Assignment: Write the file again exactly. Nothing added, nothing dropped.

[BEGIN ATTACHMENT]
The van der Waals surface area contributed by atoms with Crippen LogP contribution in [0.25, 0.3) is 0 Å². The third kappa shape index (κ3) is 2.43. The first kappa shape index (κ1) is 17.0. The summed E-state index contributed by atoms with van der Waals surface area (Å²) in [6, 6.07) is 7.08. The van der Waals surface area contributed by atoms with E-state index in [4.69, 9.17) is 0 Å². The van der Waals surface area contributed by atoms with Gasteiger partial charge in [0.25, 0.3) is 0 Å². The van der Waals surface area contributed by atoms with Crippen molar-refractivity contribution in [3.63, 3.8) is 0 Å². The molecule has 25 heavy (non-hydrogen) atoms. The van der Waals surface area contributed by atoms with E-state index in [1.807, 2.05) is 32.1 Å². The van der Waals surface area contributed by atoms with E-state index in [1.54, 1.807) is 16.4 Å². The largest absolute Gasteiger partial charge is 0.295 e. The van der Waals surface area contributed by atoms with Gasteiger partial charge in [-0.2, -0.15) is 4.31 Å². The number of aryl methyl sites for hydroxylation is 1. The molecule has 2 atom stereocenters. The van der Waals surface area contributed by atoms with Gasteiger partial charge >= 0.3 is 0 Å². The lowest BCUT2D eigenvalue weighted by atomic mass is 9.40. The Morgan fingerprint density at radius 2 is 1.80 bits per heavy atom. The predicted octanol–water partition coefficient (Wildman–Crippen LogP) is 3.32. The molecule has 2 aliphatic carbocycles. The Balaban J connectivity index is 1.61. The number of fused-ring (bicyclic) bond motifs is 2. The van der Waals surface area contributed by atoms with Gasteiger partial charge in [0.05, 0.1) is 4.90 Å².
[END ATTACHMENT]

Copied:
The van der Waals surface area contributed by atoms with Crippen LogP contribution in [0.25, 0.3) is 0 Å². The third kappa shape index (κ3) is 2.43. The first kappa shape index (κ1) is 17.0. The summed E-state index contributed by atoms with van der Waals surface area (Å²) in [6, 6.07) is 7.08. The van der Waals surface area contributed by atoms with E-state index in [4.69, 9.17) is 0 Å². The van der Waals surface area contributed by atoms with Gasteiger partial charge in [0.25, 0.3) is 0 Å². The van der Waals surface area contributed by atoms with Crippen molar-refractivity contribution in [3.63, 3.8) is 0 Å². The molecule has 25 heavy (non-hydrogen) atoms. The van der Waals surface area contributed by atoms with E-state index in [1.807, 2.05) is 32.1 Å². The van der Waals surface area contributed by atoms with E-state index in [1.54, 1.807) is 16.4 Å². The largest absolute Gasteiger partial charge is 0.295 e. The van der Waals surface area contributed by atoms with Gasteiger partial charge in [-0.2, -0.15) is 4.31 Å². The number of aryl methyl sites for hydroxylation is 1. The molecule has 2 atom stereocenters. The van der Waals surface area contributed by atoms with Gasteiger partial charge >= 0.3 is 0 Å². The lowest BCUT2D eigenvalue weighted by atomic mass is 9.40. The Morgan fingerprint density at radius 2 is 1.80 bits per heavy atom. The predicted octanol–water partition coefficient (Wildman–Crippen LogP) is 3.32. The molecule has 2 aliphatic carbocycles. The Balaban J connectivity index is 1.61. The number of fused-ring (bicyclic) bond motifs is 2. The van der Waals surface area contributed by atoms with Gasteiger partial charge in [0.05, 0.1) is 4.90 Å².